1. The aim of this work was to examine whether platelet-activating factor could mimic the hypoketonaemia seen in septic and endotoxic experimental animals. Platelet-activating factor was administered either by the intraperitoneal (high dose) or intravenous (jugular vein, low dose) routes.
2. Intraperitoneal injection of platelet-activating factor (25 μg/kg body weight) decreased the blood ketone body concentration (acetoacetate plus 3-hydroxybutyrate) transiently (30 min after injection) in starved rats. Continuous intravenous infusion of platelet-activating factor (40 ng min−1 kg−1 for 5 h) caused comparable hypoketonaemia.
3. The hepatic acetoacetate concentration also decreased transiently after injection of platelet-activating factor and there was an increase in the 3-hydroxybutyrate/acetoacetate ratio. The hepatic ATP concentration decreased at 15 and 30 min after injection of platelet-activating factor. Infusion of platelet-activating factor caused a similar decrease in hepatic ketone body concentration, but no significant change in the 3-hydroxybutyrate/acetoacetate ratio or adenine nucleotide concentrations.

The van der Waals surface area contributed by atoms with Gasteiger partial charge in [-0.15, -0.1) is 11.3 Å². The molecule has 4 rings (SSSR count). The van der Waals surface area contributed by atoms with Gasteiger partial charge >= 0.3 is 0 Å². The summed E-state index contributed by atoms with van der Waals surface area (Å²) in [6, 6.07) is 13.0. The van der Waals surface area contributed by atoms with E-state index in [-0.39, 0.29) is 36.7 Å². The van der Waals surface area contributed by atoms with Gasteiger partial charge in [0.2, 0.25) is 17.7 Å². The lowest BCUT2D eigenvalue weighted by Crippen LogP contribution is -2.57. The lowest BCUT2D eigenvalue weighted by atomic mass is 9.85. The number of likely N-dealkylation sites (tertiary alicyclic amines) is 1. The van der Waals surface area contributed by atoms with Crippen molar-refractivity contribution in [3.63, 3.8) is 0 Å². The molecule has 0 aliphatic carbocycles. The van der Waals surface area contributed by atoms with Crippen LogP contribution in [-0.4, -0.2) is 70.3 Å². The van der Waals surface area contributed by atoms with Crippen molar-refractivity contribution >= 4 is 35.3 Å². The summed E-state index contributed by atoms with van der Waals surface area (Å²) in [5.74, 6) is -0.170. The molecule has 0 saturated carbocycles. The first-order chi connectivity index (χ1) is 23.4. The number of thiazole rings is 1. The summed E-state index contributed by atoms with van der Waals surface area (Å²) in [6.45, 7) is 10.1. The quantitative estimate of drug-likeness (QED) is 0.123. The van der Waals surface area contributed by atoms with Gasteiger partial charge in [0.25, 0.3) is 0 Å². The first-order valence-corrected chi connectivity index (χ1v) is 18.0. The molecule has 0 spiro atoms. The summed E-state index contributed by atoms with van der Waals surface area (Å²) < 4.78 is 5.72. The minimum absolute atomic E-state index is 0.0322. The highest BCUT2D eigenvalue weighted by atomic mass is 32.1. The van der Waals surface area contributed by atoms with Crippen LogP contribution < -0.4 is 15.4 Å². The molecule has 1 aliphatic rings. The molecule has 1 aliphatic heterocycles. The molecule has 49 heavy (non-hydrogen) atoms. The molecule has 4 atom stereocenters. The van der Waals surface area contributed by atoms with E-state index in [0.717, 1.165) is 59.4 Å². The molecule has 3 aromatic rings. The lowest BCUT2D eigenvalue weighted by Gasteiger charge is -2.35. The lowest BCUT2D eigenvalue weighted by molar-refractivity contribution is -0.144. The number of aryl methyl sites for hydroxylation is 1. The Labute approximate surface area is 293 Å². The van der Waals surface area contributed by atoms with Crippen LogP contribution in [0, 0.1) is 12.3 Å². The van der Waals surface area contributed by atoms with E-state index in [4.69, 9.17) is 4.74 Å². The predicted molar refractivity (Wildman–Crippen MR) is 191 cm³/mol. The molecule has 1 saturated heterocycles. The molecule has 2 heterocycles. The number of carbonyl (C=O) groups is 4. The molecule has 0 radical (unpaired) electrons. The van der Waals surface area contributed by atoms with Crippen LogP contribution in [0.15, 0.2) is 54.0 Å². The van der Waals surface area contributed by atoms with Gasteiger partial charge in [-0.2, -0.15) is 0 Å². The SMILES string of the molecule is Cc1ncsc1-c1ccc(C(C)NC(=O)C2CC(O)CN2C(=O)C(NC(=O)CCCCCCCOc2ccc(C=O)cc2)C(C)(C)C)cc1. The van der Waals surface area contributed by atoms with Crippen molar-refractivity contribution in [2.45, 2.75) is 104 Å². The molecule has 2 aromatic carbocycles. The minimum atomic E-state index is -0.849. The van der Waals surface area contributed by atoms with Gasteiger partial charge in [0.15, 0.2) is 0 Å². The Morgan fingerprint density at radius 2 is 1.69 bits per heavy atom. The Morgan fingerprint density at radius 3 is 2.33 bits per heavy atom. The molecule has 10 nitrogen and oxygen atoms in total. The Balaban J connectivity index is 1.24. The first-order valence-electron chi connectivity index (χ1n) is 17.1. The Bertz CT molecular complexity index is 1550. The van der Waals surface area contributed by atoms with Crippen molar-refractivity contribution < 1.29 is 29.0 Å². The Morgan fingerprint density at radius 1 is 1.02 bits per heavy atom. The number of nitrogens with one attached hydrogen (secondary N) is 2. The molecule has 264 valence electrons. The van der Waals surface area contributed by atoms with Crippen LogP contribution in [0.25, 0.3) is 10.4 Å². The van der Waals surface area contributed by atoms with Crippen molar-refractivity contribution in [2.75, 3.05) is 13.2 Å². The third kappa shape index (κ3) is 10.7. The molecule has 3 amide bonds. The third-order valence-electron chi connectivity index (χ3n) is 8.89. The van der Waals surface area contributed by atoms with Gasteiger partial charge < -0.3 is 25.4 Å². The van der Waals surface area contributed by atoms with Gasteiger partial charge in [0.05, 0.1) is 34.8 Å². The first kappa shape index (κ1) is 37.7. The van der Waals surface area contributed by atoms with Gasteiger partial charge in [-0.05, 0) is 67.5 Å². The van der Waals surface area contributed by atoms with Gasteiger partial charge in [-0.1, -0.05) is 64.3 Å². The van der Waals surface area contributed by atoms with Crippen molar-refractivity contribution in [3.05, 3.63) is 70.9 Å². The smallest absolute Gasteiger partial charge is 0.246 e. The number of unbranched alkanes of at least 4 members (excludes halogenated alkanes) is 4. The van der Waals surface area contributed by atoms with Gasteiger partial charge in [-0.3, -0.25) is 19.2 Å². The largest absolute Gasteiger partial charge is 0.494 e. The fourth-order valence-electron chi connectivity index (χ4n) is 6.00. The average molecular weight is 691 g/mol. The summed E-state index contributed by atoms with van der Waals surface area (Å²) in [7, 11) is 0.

4. Platelet-activating factor administered by infusion, but not by injection, decreased the plasma non-esterified fatty acid concentration. The plasma glycerol concentration also decreased after infusion of platelet-activating factor, suggesting decreased lipolysis in adipose tissue.
5. Changes in plasma insulin concentration or white adipose tissue blood flow did not appear to contribute to the decrease in the plasma non-esterified fatty acid concentration after infusion of platelet-activating factor. However, there was a significant decrease in blood flow to interscapular brown adipose tissue in both the infused and injected groups.
6. These findings suggest that infusion of platelet-activating factor causes a decrease in ketone bodies by limiting the supply of non-esterified fatty acids to the liver, and that the transient hypoketonaemia seen with intraperitoneal injection may possibly be due to decreased oxidation of non-esterified fatty acids secondary to hepatic vasoconstriction.